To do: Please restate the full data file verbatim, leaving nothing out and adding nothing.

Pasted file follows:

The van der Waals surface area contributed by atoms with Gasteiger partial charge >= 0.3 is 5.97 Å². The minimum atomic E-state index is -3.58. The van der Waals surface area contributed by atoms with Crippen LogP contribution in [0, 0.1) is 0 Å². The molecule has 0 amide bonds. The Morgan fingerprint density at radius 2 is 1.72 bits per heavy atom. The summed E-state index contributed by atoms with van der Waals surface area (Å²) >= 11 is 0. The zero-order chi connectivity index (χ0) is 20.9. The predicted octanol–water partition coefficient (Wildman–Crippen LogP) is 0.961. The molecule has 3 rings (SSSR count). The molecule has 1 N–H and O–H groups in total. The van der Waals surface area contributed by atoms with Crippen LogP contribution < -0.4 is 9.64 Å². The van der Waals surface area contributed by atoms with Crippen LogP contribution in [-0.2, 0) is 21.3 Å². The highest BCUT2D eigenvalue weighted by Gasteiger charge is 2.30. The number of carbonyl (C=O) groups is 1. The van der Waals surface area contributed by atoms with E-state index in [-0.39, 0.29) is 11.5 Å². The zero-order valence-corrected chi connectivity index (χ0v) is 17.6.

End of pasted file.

The van der Waals surface area contributed by atoms with Gasteiger partial charge >= 0.3 is 5.97 Å². The minimum atomic E-state index is -3.58. The van der Waals surface area contributed by atoms with Crippen LogP contribution in [0, 0.1) is 0 Å². The molecule has 0 amide bonds. The Morgan fingerprint density at radius 2 is 1.72 bits per heavy atom. The summed E-state index contributed by atoms with van der Waals surface area (Å²) >= 11 is 0. The zero-order chi connectivity index (χ0) is 20.9. The predicted octanol–water partition coefficient (Wildman–Crippen LogP) is 0.961. The molecule has 3 rings (SSSR count). The molecule has 1 N–H and O–H groups in total. The van der Waals surface area contributed by atoms with Crippen LogP contribution < -0.4 is 9.64 Å². The van der Waals surface area contributed by atoms with Crippen LogP contribution in [-0.2, 0) is 21.3 Å². The highest BCUT2D eigenvalue weighted by Gasteiger charge is 2.30. The number of carbonyl (C=O) groups is 1. The van der Waals surface area contributed by atoms with E-state index in [-0.39, 0.29) is 11.5 Å². The zero-order valence-corrected chi connectivity index (χ0v) is 17.6.